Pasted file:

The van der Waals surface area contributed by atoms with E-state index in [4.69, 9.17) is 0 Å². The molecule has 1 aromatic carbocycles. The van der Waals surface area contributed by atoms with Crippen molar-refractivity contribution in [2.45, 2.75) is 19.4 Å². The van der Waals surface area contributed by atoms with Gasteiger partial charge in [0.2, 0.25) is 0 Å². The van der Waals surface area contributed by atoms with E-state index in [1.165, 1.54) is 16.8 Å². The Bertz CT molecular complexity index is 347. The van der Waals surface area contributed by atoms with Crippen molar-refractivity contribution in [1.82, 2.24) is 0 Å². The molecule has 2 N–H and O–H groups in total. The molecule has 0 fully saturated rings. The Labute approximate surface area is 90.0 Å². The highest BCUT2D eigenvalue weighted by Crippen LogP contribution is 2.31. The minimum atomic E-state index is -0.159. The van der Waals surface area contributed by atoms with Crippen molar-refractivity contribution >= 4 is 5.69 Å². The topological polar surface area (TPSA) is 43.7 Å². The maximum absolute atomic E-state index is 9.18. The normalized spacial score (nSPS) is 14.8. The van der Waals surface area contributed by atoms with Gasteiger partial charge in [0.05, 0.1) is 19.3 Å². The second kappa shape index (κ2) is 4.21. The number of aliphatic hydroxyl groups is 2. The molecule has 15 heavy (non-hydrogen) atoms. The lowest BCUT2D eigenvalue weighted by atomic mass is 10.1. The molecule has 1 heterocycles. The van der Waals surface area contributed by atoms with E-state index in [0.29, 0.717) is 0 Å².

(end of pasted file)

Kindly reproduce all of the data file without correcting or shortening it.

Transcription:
The van der Waals surface area contributed by atoms with E-state index in [4.69, 9.17) is 0 Å². The molecule has 1 aromatic carbocycles. The van der Waals surface area contributed by atoms with Crippen molar-refractivity contribution in [2.45, 2.75) is 19.4 Å². The van der Waals surface area contributed by atoms with Gasteiger partial charge in [0.2, 0.25) is 0 Å². The van der Waals surface area contributed by atoms with E-state index in [1.165, 1.54) is 16.8 Å². The Bertz CT molecular complexity index is 347. The van der Waals surface area contributed by atoms with Crippen molar-refractivity contribution in [1.82, 2.24) is 0 Å². The molecule has 2 N–H and O–H groups in total. The molecule has 0 fully saturated rings. The Labute approximate surface area is 90.0 Å². The highest BCUT2D eigenvalue weighted by Crippen LogP contribution is 2.31. The minimum atomic E-state index is -0.159. The van der Waals surface area contributed by atoms with Crippen molar-refractivity contribution >= 4 is 5.69 Å². The topological polar surface area (TPSA) is 43.7 Å². The maximum absolute atomic E-state index is 9.18. The normalized spacial score (nSPS) is 14.8. The van der Waals surface area contributed by atoms with Gasteiger partial charge in [0.05, 0.1) is 19.3 Å². The second kappa shape index (κ2) is 4.21. The number of aliphatic hydroxyl groups is 2. The molecule has 15 heavy (non-hydrogen) atoms. The lowest BCUT2D eigenvalue weighted by atomic mass is 10.1. The molecule has 1 heterocycles. The van der Waals surface area contributed by atoms with E-state index in [0.29, 0.717) is 0 Å².